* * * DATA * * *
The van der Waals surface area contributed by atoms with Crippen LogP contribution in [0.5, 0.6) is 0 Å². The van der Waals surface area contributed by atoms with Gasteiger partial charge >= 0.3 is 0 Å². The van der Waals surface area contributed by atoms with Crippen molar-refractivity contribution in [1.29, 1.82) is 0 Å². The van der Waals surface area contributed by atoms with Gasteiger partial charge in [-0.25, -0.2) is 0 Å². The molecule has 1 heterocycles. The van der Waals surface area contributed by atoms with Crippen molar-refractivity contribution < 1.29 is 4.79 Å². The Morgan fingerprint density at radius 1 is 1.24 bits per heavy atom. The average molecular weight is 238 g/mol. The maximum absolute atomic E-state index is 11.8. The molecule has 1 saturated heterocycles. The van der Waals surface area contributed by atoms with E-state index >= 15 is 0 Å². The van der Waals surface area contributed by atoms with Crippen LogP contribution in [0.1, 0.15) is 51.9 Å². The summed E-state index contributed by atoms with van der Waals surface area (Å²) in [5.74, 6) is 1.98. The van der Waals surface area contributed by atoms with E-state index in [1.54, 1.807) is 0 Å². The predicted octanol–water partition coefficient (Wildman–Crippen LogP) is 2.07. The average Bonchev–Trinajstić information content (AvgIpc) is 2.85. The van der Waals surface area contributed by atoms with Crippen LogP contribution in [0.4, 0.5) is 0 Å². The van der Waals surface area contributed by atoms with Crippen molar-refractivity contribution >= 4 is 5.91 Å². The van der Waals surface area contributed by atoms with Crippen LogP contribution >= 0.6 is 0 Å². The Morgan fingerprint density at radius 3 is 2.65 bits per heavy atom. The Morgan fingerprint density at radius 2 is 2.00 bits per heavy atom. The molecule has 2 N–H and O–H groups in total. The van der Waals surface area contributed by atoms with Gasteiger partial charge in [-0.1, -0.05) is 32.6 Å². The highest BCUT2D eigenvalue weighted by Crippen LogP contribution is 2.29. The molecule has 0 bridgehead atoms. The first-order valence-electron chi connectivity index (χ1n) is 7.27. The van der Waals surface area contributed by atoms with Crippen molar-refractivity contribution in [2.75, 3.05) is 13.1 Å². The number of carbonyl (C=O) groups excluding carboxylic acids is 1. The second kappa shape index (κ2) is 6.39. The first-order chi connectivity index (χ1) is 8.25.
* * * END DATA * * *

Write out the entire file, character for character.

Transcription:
The van der Waals surface area contributed by atoms with Crippen LogP contribution in [0.5, 0.6) is 0 Å². The van der Waals surface area contributed by atoms with Gasteiger partial charge >= 0.3 is 0 Å². The van der Waals surface area contributed by atoms with Crippen molar-refractivity contribution in [1.29, 1.82) is 0 Å². The van der Waals surface area contributed by atoms with Gasteiger partial charge in [-0.25, -0.2) is 0 Å². The molecule has 1 heterocycles. The van der Waals surface area contributed by atoms with Crippen molar-refractivity contribution < 1.29 is 4.79 Å². The Morgan fingerprint density at radius 1 is 1.24 bits per heavy atom. The average molecular weight is 238 g/mol. The maximum absolute atomic E-state index is 11.8. The molecule has 1 saturated heterocycles. The van der Waals surface area contributed by atoms with E-state index >= 15 is 0 Å². The van der Waals surface area contributed by atoms with Crippen LogP contribution in [0.1, 0.15) is 51.9 Å². The summed E-state index contributed by atoms with van der Waals surface area (Å²) in [5.74, 6) is 1.98. The van der Waals surface area contributed by atoms with E-state index in [1.54, 1.807) is 0 Å². The predicted octanol–water partition coefficient (Wildman–Crippen LogP) is 2.07. The average Bonchev–Trinajstić information content (AvgIpc) is 2.85. The van der Waals surface area contributed by atoms with Crippen LogP contribution in [0.4, 0.5) is 0 Å². The van der Waals surface area contributed by atoms with Crippen molar-refractivity contribution >= 4 is 5.91 Å². The van der Waals surface area contributed by atoms with Crippen LogP contribution >= 0.6 is 0 Å². The Morgan fingerprint density at radius 3 is 2.65 bits per heavy atom. The Morgan fingerprint density at radius 2 is 2.00 bits per heavy atom. The molecule has 2 N–H and O–H groups in total. The van der Waals surface area contributed by atoms with Gasteiger partial charge in [-0.1, -0.05) is 32.6 Å². The highest BCUT2D eigenvalue weighted by Crippen LogP contribution is 2.29. The molecule has 0 bridgehead atoms. The first-order valence-electron chi connectivity index (χ1n) is 7.27. The van der Waals surface area contributed by atoms with Crippen molar-refractivity contribution in [2.75, 3.05) is 13.1 Å². The number of carbonyl (C=O) groups excluding carboxylic acids is 1. The second kappa shape index (κ2) is 6.39. The first-order chi connectivity index (χ1) is 8.25.